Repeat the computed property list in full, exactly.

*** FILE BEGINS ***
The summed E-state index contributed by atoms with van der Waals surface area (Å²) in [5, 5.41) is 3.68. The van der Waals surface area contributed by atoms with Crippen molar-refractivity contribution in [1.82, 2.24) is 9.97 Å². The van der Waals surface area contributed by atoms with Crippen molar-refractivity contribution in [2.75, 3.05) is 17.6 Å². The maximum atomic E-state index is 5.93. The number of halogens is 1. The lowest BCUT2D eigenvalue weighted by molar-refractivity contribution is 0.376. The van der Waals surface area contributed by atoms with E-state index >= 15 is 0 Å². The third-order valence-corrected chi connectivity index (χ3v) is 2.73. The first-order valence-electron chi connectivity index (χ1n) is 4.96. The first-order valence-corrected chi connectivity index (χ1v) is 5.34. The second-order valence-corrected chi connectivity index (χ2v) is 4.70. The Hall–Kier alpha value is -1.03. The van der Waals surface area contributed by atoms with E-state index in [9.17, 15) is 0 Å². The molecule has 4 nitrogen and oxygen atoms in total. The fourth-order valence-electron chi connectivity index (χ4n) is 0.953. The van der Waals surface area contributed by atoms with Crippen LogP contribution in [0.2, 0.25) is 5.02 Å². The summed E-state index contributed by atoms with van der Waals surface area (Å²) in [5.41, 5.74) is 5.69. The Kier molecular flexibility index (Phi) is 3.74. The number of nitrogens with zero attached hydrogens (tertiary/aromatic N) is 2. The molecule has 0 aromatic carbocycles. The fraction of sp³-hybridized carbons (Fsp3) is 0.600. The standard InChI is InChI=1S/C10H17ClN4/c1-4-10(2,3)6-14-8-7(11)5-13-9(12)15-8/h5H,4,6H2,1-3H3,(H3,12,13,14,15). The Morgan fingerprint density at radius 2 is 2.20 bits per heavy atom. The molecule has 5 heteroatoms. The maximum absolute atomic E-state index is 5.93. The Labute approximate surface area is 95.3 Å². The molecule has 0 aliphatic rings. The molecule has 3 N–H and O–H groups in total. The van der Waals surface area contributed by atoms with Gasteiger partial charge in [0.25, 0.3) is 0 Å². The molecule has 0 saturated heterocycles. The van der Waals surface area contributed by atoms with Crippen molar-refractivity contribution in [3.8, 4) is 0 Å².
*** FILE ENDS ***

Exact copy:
The summed E-state index contributed by atoms with van der Waals surface area (Å²) in [5, 5.41) is 3.68. The van der Waals surface area contributed by atoms with Crippen molar-refractivity contribution in [1.82, 2.24) is 9.97 Å². The van der Waals surface area contributed by atoms with Crippen molar-refractivity contribution in [2.75, 3.05) is 17.6 Å². The maximum atomic E-state index is 5.93. The number of halogens is 1. The lowest BCUT2D eigenvalue weighted by molar-refractivity contribution is 0.376. The van der Waals surface area contributed by atoms with E-state index >= 15 is 0 Å². The third-order valence-corrected chi connectivity index (χ3v) is 2.73. The first-order valence-electron chi connectivity index (χ1n) is 4.96. The first-order valence-corrected chi connectivity index (χ1v) is 5.34. The second-order valence-corrected chi connectivity index (χ2v) is 4.70. The Hall–Kier alpha value is -1.03. The van der Waals surface area contributed by atoms with E-state index in [9.17, 15) is 0 Å². The molecule has 4 nitrogen and oxygen atoms in total. The fourth-order valence-electron chi connectivity index (χ4n) is 0.953. The van der Waals surface area contributed by atoms with Crippen LogP contribution in [0.2, 0.25) is 5.02 Å². The summed E-state index contributed by atoms with van der Waals surface area (Å²) in [5.41, 5.74) is 5.69. The Kier molecular flexibility index (Phi) is 3.74. The number of nitrogens with zero attached hydrogens (tertiary/aromatic N) is 2. The molecule has 0 aromatic carbocycles. The fraction of sp³-hybridized carbons (Fsp3) is 0.600. The standard InChI is InChI=1S/C10H17ClN4/c1-4-10(2,3)6-14-8-7(11)5-13-9(12)15-8/h5H,4,6H2,1-3H3,(H3,12,13,14,15). The Morgan fingerprint density at radius 2 is 2.20 bits per heavy atom. The molecule has 5 heteroatoms. The maximum absolute atomic E-state index is 5.93. The Labute approximate surface area is 95.3 Å². The molecule has 0 aliphatic rings. The molecule has 3 N–H and O–H groups in total. The van der Waals surface area contributed by atoms with Gasteiger partial charge in [0.25, 0.3) is 0 Å². The molecule has 0 saturated heterocycles. The van der Waals surface area contributed by atoms with Crippen molar-refractivity contribution in [3.8, 4) is 0 Å².